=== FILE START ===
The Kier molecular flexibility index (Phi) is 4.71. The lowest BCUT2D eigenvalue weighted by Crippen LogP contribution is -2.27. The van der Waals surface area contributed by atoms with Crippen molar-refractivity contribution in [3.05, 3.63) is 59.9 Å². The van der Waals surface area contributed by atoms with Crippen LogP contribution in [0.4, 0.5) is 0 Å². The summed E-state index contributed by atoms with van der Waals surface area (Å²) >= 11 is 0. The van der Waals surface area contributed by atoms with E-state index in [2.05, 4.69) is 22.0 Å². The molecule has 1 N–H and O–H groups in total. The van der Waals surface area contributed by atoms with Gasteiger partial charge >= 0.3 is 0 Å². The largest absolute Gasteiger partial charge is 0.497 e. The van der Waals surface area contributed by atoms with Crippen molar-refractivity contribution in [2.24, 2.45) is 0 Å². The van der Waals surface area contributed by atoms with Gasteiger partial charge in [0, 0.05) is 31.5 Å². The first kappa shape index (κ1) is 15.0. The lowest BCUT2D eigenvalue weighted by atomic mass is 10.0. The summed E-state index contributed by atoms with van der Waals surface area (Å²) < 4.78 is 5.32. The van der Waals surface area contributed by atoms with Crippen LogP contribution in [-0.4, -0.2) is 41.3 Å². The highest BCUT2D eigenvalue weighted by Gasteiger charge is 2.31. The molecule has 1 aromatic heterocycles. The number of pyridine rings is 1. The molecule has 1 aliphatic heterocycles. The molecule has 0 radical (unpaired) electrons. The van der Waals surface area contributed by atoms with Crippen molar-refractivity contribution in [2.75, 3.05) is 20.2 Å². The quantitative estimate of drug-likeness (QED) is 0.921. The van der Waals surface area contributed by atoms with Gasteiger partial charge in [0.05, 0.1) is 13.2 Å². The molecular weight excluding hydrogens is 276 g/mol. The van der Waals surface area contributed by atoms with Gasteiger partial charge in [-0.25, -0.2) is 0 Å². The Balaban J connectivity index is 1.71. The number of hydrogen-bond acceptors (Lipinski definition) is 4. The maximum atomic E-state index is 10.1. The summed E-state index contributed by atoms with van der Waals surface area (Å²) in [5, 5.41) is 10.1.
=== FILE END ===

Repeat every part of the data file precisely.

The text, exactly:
The Kier molecular flexibility index (Phi) is 4.71. The lowest BCUT2D eigenvalue weighted by Crippen LogP contribution is -2.27. The van der Waals surface area contributed by atoms with Crippen molar-refractivity contribution in [3.05, 3.63) is 59.9 Å². The van der Waals surface area contributed by atoms with Crippen LogP contribution in [0.4, 0.5) is 0 Å². The summed E-state index contributed by atoms with van der Waals surface area (Å²) >= 11 is 0. The van der Waals surface area contributed by atoms with E-state index in [2.05, 4.69) is 22.0 Å². The molecule has 1 N–H and O–H groups in total. The van der Waals surface area contributed by atoms with Gasteiger partial charge >= 0.3 is 0 Å². The largest absolute Gasteiger partial charge is 0.497 e. The van der Waals surface area contributed by atoms with Crippen molar-refractivity contribution in [2.24, 2.45) is 0 Å². The van der Waals surface area contributed by atoms with Gasteiger partial charge in [0, 0.05) is 31.5 Å². The first kappa shape index (κ1) is 15.0. The lowest BCUT2D eigenvalue weighted by atomic mass is 10.0. The summed E-state index contributed by atoms with van der Waals surface area (Å²) < 4.78 is 5.32. The van der Waals surface area contributed by atoms with Crippen LogP contribution in [-0.4, -0.2) is 41.3 Å². The highest BCUT2D eigenvalue weighted by Gasteiger charge is 2.31. The molecule has 1 aromatic heterocycles. The number of pyridine rings is 1. The molecule has 1 aliphatic heterocycles. The molecule has 0 radical (unpaired) electrons. The van der Waals surface area contributed by atoms with Crippen molar-refractivity contribution in [2.75, 3.05) is 20.2 Å². The quantitative estimate of drug-likeness (QED) is 0.921. The van der Waals surface area contributed by atoms with Gasteiger partial charge in [0.05, 0.1) is 13.2 Å². The molecular weight excluding hydrogens is 276 g/mol. The van der Waals surface area contributed by atoms with Gasteiger partial charge in [-0.25, -0.2) is 0 Å². The Balaban J connectivity index is 1.71. The number of hydrogen-bond acceptors (Lipinski definition) is 4. The maximum atomic E-state index is 10.1. The summed E-state index contributed by atoms with van der Waals surface area (Å²) in [5, 5.41) is 10.1.